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Explainer: What in the name of Putin is Russia up to in Syria?

The Russian President doesn’t want to get bogged down in an un-winnable civil war.


shutterstock_83279605 It's approaching a crucial point where Russia must get out or risk losing its apparent gains. Source: Shutterstock/ID1974

RUSSIA’S ACTIONS AND intentions in Syria have been debated ever since Moscow’s jets began bombing targets inside the country at the end of last month.

From the beginning of their campaign, the US has accused Russia of bombing areas and positions not controlled by Islamic State militants.

It wasn’t just US officials though, journalists reporting from inside the civil war ravaged country said that Russia’s early mission objectives did not appear to be smashing the Islamic State.

Instead, it seemed to be more about destroying the various factions fighting to overthrow President Bashar al-Assad.

It led to accusations from all quarters that President Putin had stolen a march on his western counterparts. The US and President Obama most especially. 

Source: Channel 4 News/YouTube

But this is Russia’s first military engagement outside the Soviet Union since the Cold War. It makes sense that Vladamir Putin’s goals were about more than just killing IS militants. What were they though?

As Russian bombing continued alongside US air-strikes on IS targets, the two militaries began at least co-ordinating manoeuvres so they wouldn’t get in each other’s way.

Putin wanted this to go further and dismissively castigated the US for not sharing their intelligence on IS positions with Russia.

Russian state television has began heavily trumpeting successes against IS recently and Putin has been using these claims to criticise Washington further.

PastedImage-9862 Source: AFP

Russia and the West do undoubtedly share a common goal in destroying Islamic State, rising fundamentalism is not in either’s interest, but Putin is likely surmising that achieving that result is only advantageous if they have a role in what happens next.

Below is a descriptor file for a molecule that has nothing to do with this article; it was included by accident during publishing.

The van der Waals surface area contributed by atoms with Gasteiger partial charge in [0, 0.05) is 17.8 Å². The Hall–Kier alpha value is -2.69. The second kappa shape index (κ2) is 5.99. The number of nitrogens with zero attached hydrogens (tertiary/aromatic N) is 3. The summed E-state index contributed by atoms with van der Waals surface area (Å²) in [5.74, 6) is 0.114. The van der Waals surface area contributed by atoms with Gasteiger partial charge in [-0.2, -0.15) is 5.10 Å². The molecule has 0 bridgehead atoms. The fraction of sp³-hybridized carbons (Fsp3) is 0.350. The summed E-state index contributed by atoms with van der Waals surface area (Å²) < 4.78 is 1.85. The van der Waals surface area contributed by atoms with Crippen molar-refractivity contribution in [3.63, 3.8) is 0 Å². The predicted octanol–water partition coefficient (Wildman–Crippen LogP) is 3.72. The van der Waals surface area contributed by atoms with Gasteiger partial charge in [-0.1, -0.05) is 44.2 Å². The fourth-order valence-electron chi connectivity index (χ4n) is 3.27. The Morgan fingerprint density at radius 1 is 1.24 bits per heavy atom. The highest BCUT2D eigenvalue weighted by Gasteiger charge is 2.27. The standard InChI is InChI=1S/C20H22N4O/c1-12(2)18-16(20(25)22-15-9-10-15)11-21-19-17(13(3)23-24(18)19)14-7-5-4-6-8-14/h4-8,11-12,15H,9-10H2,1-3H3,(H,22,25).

In that sense, hitching your cart with Assad seems the safest bet.

Putin certainly realises that some 30 Russian combat jets won’t be able to change the course of the war and allow Assad’s forces to win.

His apparent goals are more modest: to show all players that they will not be able to unseat Assad by force; to help cement the Syrian government’s grip on the territory it controls; and to foster political talks that could allow Moscow to protect its interests in the region.

Russia’s other main interest may be a little less measurable and is now approaching a crucial point.

Into their third week of their bombing campaign, Putin has already raised his nation’s global profile and proven its capability to project military power far from its borders.

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A projection of power was surely a big part of their agenda but this can only work if a superpower can hit hard and get out without getting bogged down in an insurgency.

Only this week, Obama has committed to keeping US troops in Afghanistan until 2017. That will make it nearly 16 years since the US first entered the country, hardly a projection of power.

Now, there is increasing evidence that Putin could already be on the lookout for an exit strategy to prevent his gains from turning into a liability.

Protracted Russian military action without any visible gains by the Syrian army would quickly erode the propaganda effect Putin has achieved with his bombing blitz.

The main challenge for Moscow is a peg on which to claim victory and get out.

A notable Syrian army battle victory or at least a modest sign of progress in negotiations on settling the conflict could provide a good excuse.

It’s just a matter of if Assad’s Syrian army can provide it, Russian air support or not.

With reporting from Associated Press

Read: Assad’s army starts ground campaign backed by Russian air strikes >

Read: Russia denies accidentally landing missiles in Iran instead of Syria >

About the author:

Rónán Duffy

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